Typical telecommunications network
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Typical Telecommunications Network. Chorus’ increasingly common roadside electronic cabinets are all effectively small Telephone Exchanges. Telecommunications Circuits. One earth reference on each working circuit – the Exchange earth Maximum voltages normally carried on each circuit

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Typical Telecommunications Network

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Typical telecommunications network

Typical Telecommunications Network

Typical telecommunications network

  • Chorus’ increasingly common roadside electronic cabinets are all effectively small Telephone Exchanges

Telecommunications circuits

Telecommunications Circuits

  • One earth reference on each working circuit – the Exchange earth

  • Maximum voltages normally carried on each circuit

    • 80 Vac ringing voltage (occasionally there)

    • 48 Vdc always there

Key mechanisms

Key Mechanisms

  • Earth Potential Rise (EPR)

  • Via direct coupling to Exchange earth OR

  • Insulation breakdown

Induced voltage

Induced Voltage

  • Requires ‘out of balance’ power current (usually earth return current)

Induced voltage cont

Induced Voltage (cont.)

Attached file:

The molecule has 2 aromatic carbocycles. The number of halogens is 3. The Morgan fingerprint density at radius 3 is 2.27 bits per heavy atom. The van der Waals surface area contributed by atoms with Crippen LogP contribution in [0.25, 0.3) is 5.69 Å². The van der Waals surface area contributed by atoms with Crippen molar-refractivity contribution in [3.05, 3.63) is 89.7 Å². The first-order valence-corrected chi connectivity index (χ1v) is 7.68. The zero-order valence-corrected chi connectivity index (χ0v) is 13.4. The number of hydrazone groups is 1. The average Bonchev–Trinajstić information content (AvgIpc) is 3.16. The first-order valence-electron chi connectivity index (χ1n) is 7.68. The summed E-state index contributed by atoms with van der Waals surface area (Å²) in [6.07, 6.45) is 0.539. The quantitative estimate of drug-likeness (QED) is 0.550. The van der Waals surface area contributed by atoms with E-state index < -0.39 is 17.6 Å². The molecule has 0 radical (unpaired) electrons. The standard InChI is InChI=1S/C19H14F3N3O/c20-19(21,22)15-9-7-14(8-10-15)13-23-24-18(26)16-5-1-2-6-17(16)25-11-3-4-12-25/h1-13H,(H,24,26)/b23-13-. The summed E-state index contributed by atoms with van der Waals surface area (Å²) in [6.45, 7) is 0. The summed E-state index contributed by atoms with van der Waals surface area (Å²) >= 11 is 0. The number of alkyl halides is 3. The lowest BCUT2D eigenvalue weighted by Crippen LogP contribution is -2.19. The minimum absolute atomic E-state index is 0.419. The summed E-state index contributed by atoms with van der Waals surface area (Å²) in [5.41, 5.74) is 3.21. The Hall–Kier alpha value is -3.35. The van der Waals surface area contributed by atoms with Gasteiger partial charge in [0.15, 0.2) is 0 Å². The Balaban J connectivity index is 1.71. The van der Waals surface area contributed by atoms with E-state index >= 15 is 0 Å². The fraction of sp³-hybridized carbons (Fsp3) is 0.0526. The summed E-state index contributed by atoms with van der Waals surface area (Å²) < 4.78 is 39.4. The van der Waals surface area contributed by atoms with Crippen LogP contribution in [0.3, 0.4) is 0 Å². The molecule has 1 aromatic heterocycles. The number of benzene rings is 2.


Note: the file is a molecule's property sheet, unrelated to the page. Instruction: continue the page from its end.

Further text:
Induced voltage cont1

Induced Voltage (cont.)

  • Earth currents return on average at the below depths:

    ρ = 10 Ω-m 300 m

    ρ = 100 Ω-m 900 m

    ρ = 1,000 Ω-m3,000 m

  • No insulation breakdown is required to impress voltages onto telecommunications conductors

  • Mitigation options more limited, and generally more costly

Induced voltage cont2

Induced Voltage (cont.)

E = C x L x I x K

  • E = induced voltage (V)

  • C = coupling factor (mutual impedance) (Ω/km)

    = fn (ρ,s)

    ρ = deep earth soil resistivity

    s = separation

  • L = length of parallel (km)

  • I = inducing current (A)

  • K = shielding factor (≤ 1.0)

Key impacts

Key Impacts

  • Human hazard

  • Damage to telecommunications plant

  • Noise interference

Key impacts cont

Key Impacts (cont.)

  • Human hazard

  • Damage to telecommunications plant

    • Almost always result from HV phase – earth fault

    • Maximum impressed voltage readily calculated prior to construction

    • Consequences major (danger)

    • Hence ‘predictive’ approach

Key impacts cont1

Key Impacts (cont.)

  • Noise interference

    • Arises from ‘normal’ power network operation (not faults)

    • Maximum impressed voltage very difficult to predict

    • Causes mal-operation of signalling systems, degradation of call quality (unusable?), slowing down of available broadband speed

Typical telecommunications network

  • Consequences more minor (nuisance)

  • Rarely a problem

  • Hence ‘reactive’ approach

Key power co ordination aspects of power networks

Key Power Co-ordination Aspects of Power Networks


  • The portion of the earth return current flowing through the soil is the key factor for both EPR and induced voltage hazards

  • If no voltage is impressed onto telecommunications conductors, there is no problem

Size of power earthing system

Size of Power Earthing System